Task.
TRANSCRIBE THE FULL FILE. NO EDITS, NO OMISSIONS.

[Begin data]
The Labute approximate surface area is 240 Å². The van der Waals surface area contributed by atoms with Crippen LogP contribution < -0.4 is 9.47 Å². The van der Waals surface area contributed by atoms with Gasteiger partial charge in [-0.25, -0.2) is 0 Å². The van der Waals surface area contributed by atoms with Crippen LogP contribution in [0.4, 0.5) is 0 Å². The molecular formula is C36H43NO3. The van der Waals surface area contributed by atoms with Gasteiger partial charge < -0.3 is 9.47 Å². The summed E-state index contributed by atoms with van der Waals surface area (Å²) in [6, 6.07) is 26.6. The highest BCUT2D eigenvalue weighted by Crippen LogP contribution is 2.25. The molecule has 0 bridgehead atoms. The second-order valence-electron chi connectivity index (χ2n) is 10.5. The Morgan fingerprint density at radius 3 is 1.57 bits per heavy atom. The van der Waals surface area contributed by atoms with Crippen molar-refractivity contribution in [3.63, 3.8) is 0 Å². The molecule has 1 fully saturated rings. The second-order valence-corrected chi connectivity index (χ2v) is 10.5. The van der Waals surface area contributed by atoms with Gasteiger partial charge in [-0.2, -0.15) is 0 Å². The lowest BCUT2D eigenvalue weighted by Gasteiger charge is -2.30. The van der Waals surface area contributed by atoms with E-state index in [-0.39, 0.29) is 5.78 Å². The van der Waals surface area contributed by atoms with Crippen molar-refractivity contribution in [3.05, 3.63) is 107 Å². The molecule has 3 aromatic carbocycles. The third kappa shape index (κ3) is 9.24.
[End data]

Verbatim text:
The Labute approximate surface area is 240 Å². The van der Waals surface area contributed by atoms with Crippen LogP contribution < -0.4 is 9.47 Å². The van der Waals surface area contributed by atoms with Gasteiger partial charge in [-0.25, -0.2) is 0 Å². The van der Waals surface area contributed by atoms with Crippen LogP contribution in [0.4, 0.5) is 0 Å². The molecular formula is C36H43NO3. The van der Waals surface area contributed by atoms with Gasteiger partial charge < -0.3 is 9.47 Å². The summed E-state index contributed by atoms with van der Waals surface area (Å²) in [6, 6.07) is 26.6. The highest BCUT2D eigenvalue weighted by Crippen LogP contribution is 2.25. The molecule has 0 bridgehead atoms. The second-order valence-electron chi connectivity index (χ2n) is 10.5. The Morgan fingerprint density at radius 3 is 1.57 bits per heavy atom. The van der Waals surface area contributed by atoms with Crippen molar-refractivity contribution in [3.63, 3.8) is 0 Å². The molecule has 1 fully saturated rings. The second-order valence-corrected chi connectivity index (χ2v) is 10.5. The van der Waals surface area contributed by atoms with Gasteiger partial charge in [-0.2, -0.15) is 0 Å². The lowest BCUT2D eigenvalue weighted by Gasteiger charge is -2.30. The van der Waals surface area contributed by atoms with E-state index in [-0.39, 0.29) is 5.78 Å². The van der Waals surface area contributed by atoms with Crippen molar-refractivity contribution in [3.05, 3.63) is 107 Å². The molecule has 3 aromatic carbocycles. The third kappa shape index (κ3) is 9.24.